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Translating research into policy – a Conversation with Tiaji Salaam-Blyther

Tiaji Salaam-Blyther was planning a career in law, but a six-month stint in Zimbabwe changed her life trajectory. The year was 1997 and HIV/AIDS was fulminant in southern Africa. While staying in a rural village, Ms. Salaam-Blyther noticed that funerals were being held on a regular basis for inexplicable ailments, like a broken heart. She later came to understand that the ailments were HIV/AIDS. It was common practice for people to return to their home villages to be cared for and ultimately to die. After learning the secret language, Salaam remarked; “I couldn’t believe that people died from something that was preventable and treatable.” The stark realities of these health disparities created a sense of frustration. A sentiment that she channeled into action - she wanted to make a change. She went back to the U.S. and earned a Masters in International Affairs with a concentration in African Studies from the Johns Hopkins University School of Advanced International Studies (SAIS) and later a Masters in Health Administration and Policy from the Uniformed Services University of the Health Sciences (USUHS).  

Ms. Salaam-Blyther has served as a specialist in global health since 2002. She has, in this capacity, assisted in the development of legislation on issues pertaining to health system strengthening, maternal and child health and Ebola. As a previous Project Manager for Africa at the U.S. Department of Labor, she has also led several international projects in countries such as Namibia and Zimbabwe. 

Ms Tiaji Salaam-Blyther speaking at the Thursday Morning Report, July 18th

On Thursday, July 18, 2019, we had the pleasure of welcoming Tiaji Salaam-Blyther as a guest speaker for our Thursday morning report here at PGSSC. She remarked: 

“Global health is often thought of as helping the poorest of poor. Global surgery, however, is often tied to non-communicable diseases. Non-communicable diseases are, in some people’s mind, a problem of affluence. They don’t understand that you can be poor and have diabetes. It is a problem of overcoming that hurdle.”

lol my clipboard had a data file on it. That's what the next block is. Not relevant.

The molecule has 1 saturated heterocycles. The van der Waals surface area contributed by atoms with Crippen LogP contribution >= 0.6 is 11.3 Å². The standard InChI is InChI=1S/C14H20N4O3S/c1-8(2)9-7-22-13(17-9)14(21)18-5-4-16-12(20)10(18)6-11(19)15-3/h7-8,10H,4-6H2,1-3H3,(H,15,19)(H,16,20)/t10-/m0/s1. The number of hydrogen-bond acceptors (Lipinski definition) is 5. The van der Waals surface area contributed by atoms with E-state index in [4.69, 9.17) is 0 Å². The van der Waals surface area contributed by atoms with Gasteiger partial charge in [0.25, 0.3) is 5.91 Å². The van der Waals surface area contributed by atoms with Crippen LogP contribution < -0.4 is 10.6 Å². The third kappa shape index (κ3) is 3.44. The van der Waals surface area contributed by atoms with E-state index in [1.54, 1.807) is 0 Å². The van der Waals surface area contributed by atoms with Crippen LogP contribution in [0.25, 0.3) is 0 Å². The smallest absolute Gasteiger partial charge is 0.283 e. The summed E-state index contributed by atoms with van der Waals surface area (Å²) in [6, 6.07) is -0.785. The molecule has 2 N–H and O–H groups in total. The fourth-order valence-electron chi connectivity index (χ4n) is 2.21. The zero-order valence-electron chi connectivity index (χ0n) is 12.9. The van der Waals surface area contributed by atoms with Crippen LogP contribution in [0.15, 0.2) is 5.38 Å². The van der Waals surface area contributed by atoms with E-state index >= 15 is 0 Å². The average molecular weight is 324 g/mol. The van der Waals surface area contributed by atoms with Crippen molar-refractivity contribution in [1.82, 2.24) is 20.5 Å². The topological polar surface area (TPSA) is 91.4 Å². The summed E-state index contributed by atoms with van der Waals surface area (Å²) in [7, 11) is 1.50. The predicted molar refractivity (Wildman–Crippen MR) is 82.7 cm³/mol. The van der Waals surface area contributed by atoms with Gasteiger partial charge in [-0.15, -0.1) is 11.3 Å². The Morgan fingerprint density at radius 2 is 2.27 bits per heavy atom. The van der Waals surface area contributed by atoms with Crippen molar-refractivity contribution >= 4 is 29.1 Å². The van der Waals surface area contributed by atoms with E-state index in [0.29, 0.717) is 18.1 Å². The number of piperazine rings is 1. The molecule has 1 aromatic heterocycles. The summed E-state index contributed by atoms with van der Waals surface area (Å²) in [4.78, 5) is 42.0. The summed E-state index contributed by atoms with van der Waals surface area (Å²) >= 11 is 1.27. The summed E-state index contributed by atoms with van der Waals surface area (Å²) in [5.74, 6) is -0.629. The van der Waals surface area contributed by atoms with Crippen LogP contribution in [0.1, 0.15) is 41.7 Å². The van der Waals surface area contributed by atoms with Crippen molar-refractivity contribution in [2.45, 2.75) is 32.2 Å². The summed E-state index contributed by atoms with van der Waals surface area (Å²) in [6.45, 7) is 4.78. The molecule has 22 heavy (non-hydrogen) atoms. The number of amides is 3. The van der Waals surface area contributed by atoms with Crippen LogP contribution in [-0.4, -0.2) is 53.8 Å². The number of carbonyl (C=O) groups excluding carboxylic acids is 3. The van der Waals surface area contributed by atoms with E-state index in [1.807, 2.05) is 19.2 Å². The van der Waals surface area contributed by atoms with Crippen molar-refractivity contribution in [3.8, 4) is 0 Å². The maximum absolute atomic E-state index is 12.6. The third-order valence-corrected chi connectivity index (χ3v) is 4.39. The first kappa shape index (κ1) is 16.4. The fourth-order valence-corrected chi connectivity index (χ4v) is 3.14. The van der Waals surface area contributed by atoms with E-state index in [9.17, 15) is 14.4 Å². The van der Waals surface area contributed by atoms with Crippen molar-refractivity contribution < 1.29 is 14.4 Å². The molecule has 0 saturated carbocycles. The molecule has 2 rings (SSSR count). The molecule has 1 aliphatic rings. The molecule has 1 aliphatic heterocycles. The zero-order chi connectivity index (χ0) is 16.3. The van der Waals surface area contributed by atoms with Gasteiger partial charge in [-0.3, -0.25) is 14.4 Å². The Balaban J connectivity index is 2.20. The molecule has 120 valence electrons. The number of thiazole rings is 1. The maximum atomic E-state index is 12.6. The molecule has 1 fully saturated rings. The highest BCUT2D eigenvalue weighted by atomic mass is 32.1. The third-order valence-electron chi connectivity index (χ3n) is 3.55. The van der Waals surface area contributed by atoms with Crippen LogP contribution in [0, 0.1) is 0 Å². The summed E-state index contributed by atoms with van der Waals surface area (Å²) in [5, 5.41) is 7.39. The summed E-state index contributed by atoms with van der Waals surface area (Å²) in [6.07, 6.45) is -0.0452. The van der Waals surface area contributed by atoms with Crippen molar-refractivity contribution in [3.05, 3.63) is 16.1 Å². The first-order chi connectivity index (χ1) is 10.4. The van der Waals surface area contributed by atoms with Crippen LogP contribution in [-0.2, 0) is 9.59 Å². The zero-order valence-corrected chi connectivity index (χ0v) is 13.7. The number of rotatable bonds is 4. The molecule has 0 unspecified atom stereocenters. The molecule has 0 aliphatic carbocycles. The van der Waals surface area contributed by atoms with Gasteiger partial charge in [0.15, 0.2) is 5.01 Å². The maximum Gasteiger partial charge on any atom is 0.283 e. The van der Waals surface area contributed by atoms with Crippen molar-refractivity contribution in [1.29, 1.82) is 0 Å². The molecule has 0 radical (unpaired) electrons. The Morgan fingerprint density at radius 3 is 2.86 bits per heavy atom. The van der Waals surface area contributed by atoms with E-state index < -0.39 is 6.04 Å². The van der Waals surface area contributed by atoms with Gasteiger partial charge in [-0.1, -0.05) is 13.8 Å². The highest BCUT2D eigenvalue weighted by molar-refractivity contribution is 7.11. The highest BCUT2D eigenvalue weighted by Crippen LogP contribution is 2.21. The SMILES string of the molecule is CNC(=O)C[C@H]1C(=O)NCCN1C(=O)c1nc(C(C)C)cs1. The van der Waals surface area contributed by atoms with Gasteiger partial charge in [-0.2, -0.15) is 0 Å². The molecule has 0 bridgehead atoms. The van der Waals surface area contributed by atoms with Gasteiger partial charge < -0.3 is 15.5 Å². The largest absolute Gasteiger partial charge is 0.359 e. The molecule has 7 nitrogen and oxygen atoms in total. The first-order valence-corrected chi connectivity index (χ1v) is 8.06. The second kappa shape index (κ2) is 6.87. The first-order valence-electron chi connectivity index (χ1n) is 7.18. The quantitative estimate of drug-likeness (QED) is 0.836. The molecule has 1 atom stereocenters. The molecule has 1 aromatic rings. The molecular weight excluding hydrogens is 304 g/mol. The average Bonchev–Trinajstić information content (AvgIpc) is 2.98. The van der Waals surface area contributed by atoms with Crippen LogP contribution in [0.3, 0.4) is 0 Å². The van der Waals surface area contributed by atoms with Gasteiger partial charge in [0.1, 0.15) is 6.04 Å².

The assumption that non-communicable diseases (NCDs) is a secondary or minor issue in low- and middle-income countries (LMICs) is false. According to the World Health Organization (WHO), 15 million people between the ages of 30 and 69 years die from NCDs each year; over 85% of these "premature" deaths occur in LMICs. Another point to note is that the level of surgical care in a hospital is a good indicator of the quality of the health system as a whole. Hospitals that can deliver the Bellwether procedures (emergency caesarean section, laparotomy and treatment of an open fracture) in a safe manner, live up to a certain level of workforce density, access to operating rooms, a reliable source of electricity, and access to equipment and sterility.   

Traditionally, international and national healthcare planning has been structured in silos with separate strategies to combat different categories of disease as well as earmarked budget categories aimed at interventions against particular diseases, like HIV/AIDS. In this structure, there is no room for scale-up of surgical care. Hence, raising awareness that ensuring safe surgeries is a part of health systems strengthening can be an uphill-battle. So how do we overcome the hurdle?


To tackle this challenge, the global health community needs to integrate policy recommendations into broader discussions around safe surgeries and research findings. We must look outside academia and reach policymakers and voters with information that makes a clear and evidenced-based message.

In discussing the policy making process, Ms. Salaam-Blyther describes the variety of issues that policy makers often consider: 

“What might my constituents say? What are the stakeholders saying? Who might be impacted by this policy decision? How might my opponents respond?” 

The end-goal of global surgery research is not just publishing papers. If we are to live up to our bold vision of surgical care for all by 2030, we need to reconsider the way we engage with policymakers and the broader community so that we, together, can walk the talk. 

We thank Ms. Salaam-Blyther for her enlightening and inspiring visit. 

Author: Lotta Velin

Editor: Jackie Corley


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